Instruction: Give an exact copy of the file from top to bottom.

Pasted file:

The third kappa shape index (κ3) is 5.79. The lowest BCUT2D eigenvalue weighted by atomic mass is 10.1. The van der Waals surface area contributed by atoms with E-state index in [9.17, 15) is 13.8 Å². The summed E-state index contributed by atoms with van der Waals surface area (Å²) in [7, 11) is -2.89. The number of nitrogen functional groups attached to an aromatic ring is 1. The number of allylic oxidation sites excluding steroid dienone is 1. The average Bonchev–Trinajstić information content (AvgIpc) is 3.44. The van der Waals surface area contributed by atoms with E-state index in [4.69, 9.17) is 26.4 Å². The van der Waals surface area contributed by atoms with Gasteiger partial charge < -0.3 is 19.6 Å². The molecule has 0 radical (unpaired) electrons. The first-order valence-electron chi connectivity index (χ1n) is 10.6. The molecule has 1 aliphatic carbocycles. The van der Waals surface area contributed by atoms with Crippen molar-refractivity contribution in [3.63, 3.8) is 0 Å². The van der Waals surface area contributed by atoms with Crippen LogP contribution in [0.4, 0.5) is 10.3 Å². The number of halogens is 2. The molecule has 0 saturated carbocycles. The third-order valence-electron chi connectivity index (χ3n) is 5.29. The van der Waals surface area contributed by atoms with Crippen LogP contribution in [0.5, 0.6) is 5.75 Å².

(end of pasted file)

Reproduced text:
The third kappa shape index (κ3) is 5.79. The lowest BCUT2D eigenvalue weighted by atomic mass is 10.1. The van der Waals surface area contributed by atoms with E-state index in [9.17, 15) is 13.8 Å². The summed E-state index contributed by atoms with van der Waals surface area (Å²) in [7, 11) is -2.89. The number of nitrogen functional groups attached to an aromatic ring is 1. The number of allylic oxidation sites excluding steroid dienone is 1. The average Bonchev–Trinajstić information content (AvgIpc) is 3.44. The van der Waals surface area contributed by atoms with E-state index in [4.69, 9.17) is 26.4 Å². The van der Waals surface area contributed by atoms with Gasteiger partial charge < -0.3 is 19.6 Å². The molecule has 0 radical (unpaired) electrons. The first-order valence-electron chi connectivity index (χ1n) is 10.6. The molecule has 1 aliphatic carbocycles. The van der Waals surface area contributed by atoms with Crippen molar-refractivity contribution in [3.63, 3.8) is 0 Å². The van der Waals surface area contributed by atoms with Crippen LogP contribution in [0.4, 0.5) is 10.3 Å². The number of halogens is 2. The molecule has 0 saturated carbocycles. The third-order valence-electron chi connectivity index (χ3n) is 5.29. The van der Waals surface area contributed by atoms with Crippen LogP contribution in [0.5, 0.6) is 5.75 Å².